Although Rust is mostly noted for it’s memory safety and thus most prominent feature is borrow checker, it has also very decent type system, which was inspired by modern functional languages like OCAML or Haskel. In this article I’ll look into very simple example, which will however show some nice features of Rust type system – especially generics.

So problem is very simple – create a product of an vector of values (in Rust it would be a slice type, which is more general) in most generic way, so it can be used on broadest possible range of value types ( the problem is of course solve in standard library, but this is meant as a small exercise).

So let’s start with first attempt – we know for sure that our generic type needs to implement `Mul`

trait (to multiply values) :

fn product<T>(vals: &[T])-> T where T: std::ops::Mul { assert!(vals.len()>0); let mut res = vals[0]; for x in &vals[1..] { res = res * (*x); } res }

As often with first attempts in Rust this one even does not compile. There are two issues here:

- Result of multiplication is associated type of
`Mul`

trait, but we are returning type`T`

– we have to be explicit here and link`T`

to`Mul Output`

- we cannot just move or deference values out of the slice.
`T`

has to be`Copy`

for this code to work.

So fixed version looks like this:

fn product<T>(vals: &[T])-> T where T: std::ops::Mul<Output=T>+Copy { assert!(vals.len()>0); let mut res = vals[0]; for x in &vals[1..] { res = res * (*x); } res }

So now it works for all `Copy`

types, but it’s still restrictive – we can make it easily work with all `Clone`

types (which is superset of `Copy`

types):

fn product<'a, T>(vals: &'a[T])-> T where T: std::ops::Mul<Output=T> + Clone, { assert!(vals.len()>0); let mut res = vals[0].clone(); for x in &vals[1..] { res = res * x.clone(); } res }

However this approach is a bit inefficient, because we need to clone every value. If we look how `Mul`

is implemented for standard numeric types, we see that right hand side could be also a reference to value (&T). This looks promising , as we will not need to clone in the loop. The only other quirk is that lifetime for &T has to be explicit here – &’a T:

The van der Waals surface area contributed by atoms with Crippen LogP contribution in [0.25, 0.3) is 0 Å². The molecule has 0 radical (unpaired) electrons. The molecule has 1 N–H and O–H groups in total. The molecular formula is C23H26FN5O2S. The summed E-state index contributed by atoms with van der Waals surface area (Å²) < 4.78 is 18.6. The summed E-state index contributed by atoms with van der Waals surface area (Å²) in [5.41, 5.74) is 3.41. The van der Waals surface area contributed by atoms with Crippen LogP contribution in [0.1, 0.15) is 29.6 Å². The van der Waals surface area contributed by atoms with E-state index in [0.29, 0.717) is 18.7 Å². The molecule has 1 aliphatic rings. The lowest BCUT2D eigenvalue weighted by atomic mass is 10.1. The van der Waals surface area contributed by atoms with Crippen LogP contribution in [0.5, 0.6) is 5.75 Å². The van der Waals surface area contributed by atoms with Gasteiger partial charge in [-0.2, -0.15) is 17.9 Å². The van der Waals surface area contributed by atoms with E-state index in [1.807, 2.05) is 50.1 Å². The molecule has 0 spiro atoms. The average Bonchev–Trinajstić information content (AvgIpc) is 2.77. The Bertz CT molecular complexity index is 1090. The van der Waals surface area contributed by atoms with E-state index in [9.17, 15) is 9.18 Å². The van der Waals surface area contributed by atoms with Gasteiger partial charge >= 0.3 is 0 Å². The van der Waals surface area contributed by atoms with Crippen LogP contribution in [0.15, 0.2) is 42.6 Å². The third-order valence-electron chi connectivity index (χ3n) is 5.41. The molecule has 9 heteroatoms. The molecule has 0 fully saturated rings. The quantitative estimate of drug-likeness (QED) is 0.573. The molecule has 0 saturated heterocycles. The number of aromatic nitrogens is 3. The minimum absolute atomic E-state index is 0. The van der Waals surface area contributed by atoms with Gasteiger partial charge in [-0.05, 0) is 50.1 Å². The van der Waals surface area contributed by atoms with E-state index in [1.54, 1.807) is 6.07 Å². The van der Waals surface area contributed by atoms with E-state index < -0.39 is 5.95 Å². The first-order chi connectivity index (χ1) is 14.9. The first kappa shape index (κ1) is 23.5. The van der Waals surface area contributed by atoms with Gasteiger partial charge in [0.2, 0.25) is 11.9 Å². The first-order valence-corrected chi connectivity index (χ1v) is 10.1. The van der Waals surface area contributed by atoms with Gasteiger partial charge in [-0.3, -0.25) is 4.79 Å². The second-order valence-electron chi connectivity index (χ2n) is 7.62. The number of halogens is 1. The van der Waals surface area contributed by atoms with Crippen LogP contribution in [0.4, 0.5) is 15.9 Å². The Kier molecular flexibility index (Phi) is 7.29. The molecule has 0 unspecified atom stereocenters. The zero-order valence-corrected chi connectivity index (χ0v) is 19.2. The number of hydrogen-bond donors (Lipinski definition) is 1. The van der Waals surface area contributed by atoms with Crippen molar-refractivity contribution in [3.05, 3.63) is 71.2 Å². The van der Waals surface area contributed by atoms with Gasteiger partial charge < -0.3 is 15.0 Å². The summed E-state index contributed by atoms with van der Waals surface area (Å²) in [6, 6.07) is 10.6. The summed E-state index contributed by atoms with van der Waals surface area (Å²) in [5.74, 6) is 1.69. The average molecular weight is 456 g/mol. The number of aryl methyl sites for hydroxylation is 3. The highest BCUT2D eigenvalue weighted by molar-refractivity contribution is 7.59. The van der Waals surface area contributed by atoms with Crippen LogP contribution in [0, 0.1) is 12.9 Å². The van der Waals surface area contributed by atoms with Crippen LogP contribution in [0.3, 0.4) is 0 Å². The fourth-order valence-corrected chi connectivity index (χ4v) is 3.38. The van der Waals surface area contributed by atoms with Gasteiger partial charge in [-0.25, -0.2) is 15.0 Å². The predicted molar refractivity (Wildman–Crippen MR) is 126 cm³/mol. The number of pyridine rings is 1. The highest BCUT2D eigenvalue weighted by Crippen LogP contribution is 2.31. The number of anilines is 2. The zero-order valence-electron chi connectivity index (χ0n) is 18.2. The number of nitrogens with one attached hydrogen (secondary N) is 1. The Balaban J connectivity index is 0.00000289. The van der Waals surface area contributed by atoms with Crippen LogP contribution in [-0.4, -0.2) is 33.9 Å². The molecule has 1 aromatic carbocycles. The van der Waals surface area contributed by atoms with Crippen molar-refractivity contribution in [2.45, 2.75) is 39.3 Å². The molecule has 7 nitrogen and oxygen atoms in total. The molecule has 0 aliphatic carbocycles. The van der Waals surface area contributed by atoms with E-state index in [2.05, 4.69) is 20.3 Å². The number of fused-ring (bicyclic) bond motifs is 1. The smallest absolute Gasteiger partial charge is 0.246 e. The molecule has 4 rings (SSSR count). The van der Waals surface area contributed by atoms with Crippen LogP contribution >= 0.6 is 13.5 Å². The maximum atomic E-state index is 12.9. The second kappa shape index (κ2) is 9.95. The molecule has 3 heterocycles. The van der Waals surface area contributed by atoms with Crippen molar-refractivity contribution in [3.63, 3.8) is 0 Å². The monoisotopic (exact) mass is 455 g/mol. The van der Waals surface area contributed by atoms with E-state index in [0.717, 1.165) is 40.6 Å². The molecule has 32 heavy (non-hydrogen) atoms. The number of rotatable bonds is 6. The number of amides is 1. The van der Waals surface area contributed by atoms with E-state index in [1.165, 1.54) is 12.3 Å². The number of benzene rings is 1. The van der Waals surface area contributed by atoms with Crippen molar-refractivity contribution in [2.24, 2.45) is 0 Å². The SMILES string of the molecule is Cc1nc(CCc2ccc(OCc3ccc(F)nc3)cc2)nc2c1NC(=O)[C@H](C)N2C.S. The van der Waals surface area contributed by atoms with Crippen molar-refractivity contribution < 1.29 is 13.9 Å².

fn product<'a, T>(vals: &'a[T])-> T where T: std::ops::Mul<&'a T,Output=T> + Clone, { assert!(vals.len()>0); let mut res = vals[0].clone(); for x in &vals[1..] { res = res * x; } res }

Now we can replace loop with more elegant iterator:

fn product<'a, T>(vals: &'a[T])-> T where T: std::ops::Mul<&'a T,Output=T> + Clone, { assert!(vals.len()>0); vals[1..].iter().fold(vals[0].clone(), |acc,x| acc*x) }

Now question is if we can get rid of `Clone`

dependency? Actually we do not need first value of the slice, we can start with multiplicative identity – e.g. 1. Crate `num`

provides this concept:

extern crate num; use num::One; fn product<'a, T>(vals: &'a[T])-> T where T: std::ops::Mul<&'a T,Output=T> + One, { assert!(vals.len()>0); vals.iter().fold(T::one(), |x,y| x*y) }

It looks nice and clean, but there is one practical problem – `One`

is not implemented for floating point types (because of quirks of binary FP calculations in real computer).

So finally we can take a look how things are properly implemented in standard library. Iterator trait provides this method:

fn product<P>(self) -> P where Self: Sized, P: Product<Self::Item>, { Product::product(self) }

So it’s works for all types that implements trait `Product`

:

pub trait Product<A = Self> { fn product<I>(iter: I) -> Self where I: Iterator<Item = A>; }

And `Product`

trait is implemented for all numerical types (including floating point values) for both value and reference iterators.

So our function could use it as:

use std::iter::Product; fn product<'a, T>(vals: &'a[T])-> T where T: Product<&'a T>, { assert!(vals.len()>0); vals.iter().product() }

## Conclusions

Rust type system is quite powerful, which can be seen even in such simple example as is product of vector of values.